Europe ex UK Europe ex-UK: tactical Underweight -1 We are underweight European equities. We don’t think consensus earnings expectations are pricing in heightened risks of a deep recession. We see a sharp hit to euro area growth from the energy price shock alone. The European Central Bank looks intent on squeezing out inflation via higher rates – another drag on activity.
Germany Germany: tactical Neutral We are neutral German equities. While valuations are supportive relative to peers, near-term headwinds to earnings prospects remain significant amid tense gas supplies, rapid ECB tightening and slower growth of major trading partners. Looking further ahead, opportunities arise from political ambitions to bring the economy to net zero.
France France: tactical Underweight -1 We are underweight French equities. France’s more favourable energy mix and the stock market’s tilt to energy could help insulate portfolios against elevated inflation. High electricity prices put pressure on corporate margins, though, despite policy relief. The pace of structural reforms looks set to slow following the parliamentary elections.
Italy Italy: tactical Underweight -1 We are underweight Italian equities. The economy’s relatively weak credit fundamentals amid tightening financial conditions globally keep us cautious.
Spain Spain: tactical Underweight -1 We are underweight Spanish equities. The market’s outperformance in 2022 – driven largely by its greater relative exposure to  rate-sensitive financials – leave it vulnerable, in our view, to profit-taking amid a broader, regional downturn on slowing growth.
Switzerland UK: tactical Underweight -1 We are neutral Swiss equities. The equity benchmark sports a defensive tilt with high sector weights to health care and consumer goods, providing a cushion amid heightened uncertainty over the global macro outlook.
UK UK: tactical Neutral We are underweight UK equities. We see UK growth slowing sharply – as explicitly acknowledged by the Bank of England and yet not reflected in consensus earnings expectations. The market – that has outperformed other DMs in 2022 due to energy sector exposure – is not immune to a global downturn.
Fixed income
Euro area government bonds Euro area government bonds: tactical Neutral We are neutral nominal European government bonds. Market pricing of ECB policy is too hawkish, we think, given looming recession. The end of ECB net asset purchases, likely issuance to support fiscal policies and our view of elevated inflation keeps us from turning positive and underpins our preference for inflation-linked bonds.
German bunds German bunds: tactical Neutral Weare neutral German bunds. Further upward pressure on yields appears limited to us given hawkish ECB policy expectations even with rising recessionary risks, elevated – yet possibly peaking – headline inflation, and lingering geopolitical uncertainty.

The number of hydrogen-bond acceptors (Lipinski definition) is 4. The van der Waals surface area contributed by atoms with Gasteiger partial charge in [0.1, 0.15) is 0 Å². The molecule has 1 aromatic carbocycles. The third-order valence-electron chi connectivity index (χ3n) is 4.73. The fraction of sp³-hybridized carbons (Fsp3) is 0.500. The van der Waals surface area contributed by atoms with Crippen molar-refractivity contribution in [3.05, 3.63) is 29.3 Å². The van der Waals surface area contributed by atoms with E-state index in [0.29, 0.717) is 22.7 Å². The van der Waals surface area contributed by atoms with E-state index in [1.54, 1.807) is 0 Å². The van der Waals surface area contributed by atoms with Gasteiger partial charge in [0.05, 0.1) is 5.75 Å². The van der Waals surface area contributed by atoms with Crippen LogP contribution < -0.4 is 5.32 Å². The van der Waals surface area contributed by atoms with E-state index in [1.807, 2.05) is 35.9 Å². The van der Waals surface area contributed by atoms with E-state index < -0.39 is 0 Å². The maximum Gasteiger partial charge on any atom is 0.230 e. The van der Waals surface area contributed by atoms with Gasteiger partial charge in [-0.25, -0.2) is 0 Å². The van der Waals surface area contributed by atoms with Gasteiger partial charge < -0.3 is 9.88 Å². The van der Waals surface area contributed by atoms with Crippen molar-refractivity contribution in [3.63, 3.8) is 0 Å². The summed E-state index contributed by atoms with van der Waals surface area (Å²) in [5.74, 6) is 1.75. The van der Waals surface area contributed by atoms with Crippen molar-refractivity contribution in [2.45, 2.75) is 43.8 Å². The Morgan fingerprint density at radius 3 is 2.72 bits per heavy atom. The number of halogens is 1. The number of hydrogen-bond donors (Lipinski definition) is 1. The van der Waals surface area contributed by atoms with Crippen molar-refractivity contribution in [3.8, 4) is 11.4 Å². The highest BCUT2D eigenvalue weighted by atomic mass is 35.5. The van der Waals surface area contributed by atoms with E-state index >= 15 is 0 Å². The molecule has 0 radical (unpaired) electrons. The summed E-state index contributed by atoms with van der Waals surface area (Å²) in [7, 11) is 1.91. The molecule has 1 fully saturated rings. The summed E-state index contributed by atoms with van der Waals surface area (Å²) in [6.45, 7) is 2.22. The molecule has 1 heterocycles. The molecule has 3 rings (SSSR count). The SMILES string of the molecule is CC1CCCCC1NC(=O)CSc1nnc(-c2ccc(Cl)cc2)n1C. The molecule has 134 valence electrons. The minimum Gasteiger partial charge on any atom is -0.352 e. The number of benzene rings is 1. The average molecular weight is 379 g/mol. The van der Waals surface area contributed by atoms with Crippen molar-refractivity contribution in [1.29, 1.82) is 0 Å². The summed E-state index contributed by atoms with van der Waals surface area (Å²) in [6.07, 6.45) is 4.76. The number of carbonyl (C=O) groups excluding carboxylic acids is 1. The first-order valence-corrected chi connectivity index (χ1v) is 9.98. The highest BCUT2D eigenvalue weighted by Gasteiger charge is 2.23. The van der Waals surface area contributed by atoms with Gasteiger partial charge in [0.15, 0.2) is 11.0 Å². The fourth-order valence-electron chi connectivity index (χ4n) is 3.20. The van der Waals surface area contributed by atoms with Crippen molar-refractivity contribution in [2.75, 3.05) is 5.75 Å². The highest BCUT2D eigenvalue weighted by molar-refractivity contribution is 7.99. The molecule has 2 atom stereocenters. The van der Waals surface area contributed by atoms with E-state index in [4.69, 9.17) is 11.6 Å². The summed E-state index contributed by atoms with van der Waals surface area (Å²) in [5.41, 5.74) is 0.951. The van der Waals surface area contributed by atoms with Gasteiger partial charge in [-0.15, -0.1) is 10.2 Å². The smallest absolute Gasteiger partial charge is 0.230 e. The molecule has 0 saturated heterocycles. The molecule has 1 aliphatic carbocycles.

French OATs French OATs: tactical Neutral We are neutral French government bonds. ECB policy expectations appear too hawkish as recession nears. Elevated French public debt and a slower pace of structural reforms remain headwinds.
Italian BTPs Italian BTPs: tactical Underweight -1 We have a modest underweight on Italian BTPs. Spreads have already widened this year, yet we stay cautious given weaker credit fundamentals, global policy tightening and lingering political uncertainty. The ECB’s Transmission Protection Instrument – a bond purchase scheme – offers a backstop.
Swiss government bonds Swiss government bonds: tactical Neutral We are neutral Swiss bonds. The Swiss National Bank has quickly moved its policy rate into positive territory despite the highly valued Franc. Further upward pressure on yields appears limited, though, in light of lingering uncertainties and still comparatively subdued underlying inflation pressure.
UK gilts Swiss government bonds: tactical Neutral We are neutral UK gilts. Perceptions of fiscal credibility have improved, though not fully, after a reversal of planned fiscal stimulus. We think the BoE will have to hike rates less than we assumed immediately after the Sept. 23 “mini budget.”
European inflation-protected securities European inflation-protected securities: tactical Overweight +1 We are overweight European inflation-protected government bonds because we see persistent inflation and the ECB ultimately living with higher levels of it. Weaning off Russian fossil fuels is likely to keep energy inflation high in the medium term. The short-term impact will be even more severe if Russia cuts off the gas supply.
European investment grade credit European investment grade credit: tactical Overweight +1 We are overweight investment-grade credit. We find valuations attractive in terms of both overall yield and the spread vs. government bonds. Coupon income is the highest in about a decade.
European high yield European high yield: tactical Neutral We are neutral high yield. We find the income potential attractive, yet prefer up-in-quality credit exposures amid a worsening macro backdrop.

Past performance is not a reliable indicator of current or future results. It is not possible to invest directly in an index. Note: Views are from a euro perspective, October 2022. This material represents an assessment of the market environment at a specific time and is not intended to be a forecast or guarantee of future results. This information should not be relied upon as investment advice regarding any particular fund, strategy or security.

Jean Boivin
Head – BlackRock Investment Institute
Wei Li
Deputy Head – BlackRock Investment Institute
Alex Brazier
Deputy Head – BlackRock Investment Institute
Nicholas Fawcett
Macro research – BlackRock Investment Institute

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Sources: Bloomberg unless otherwise specified.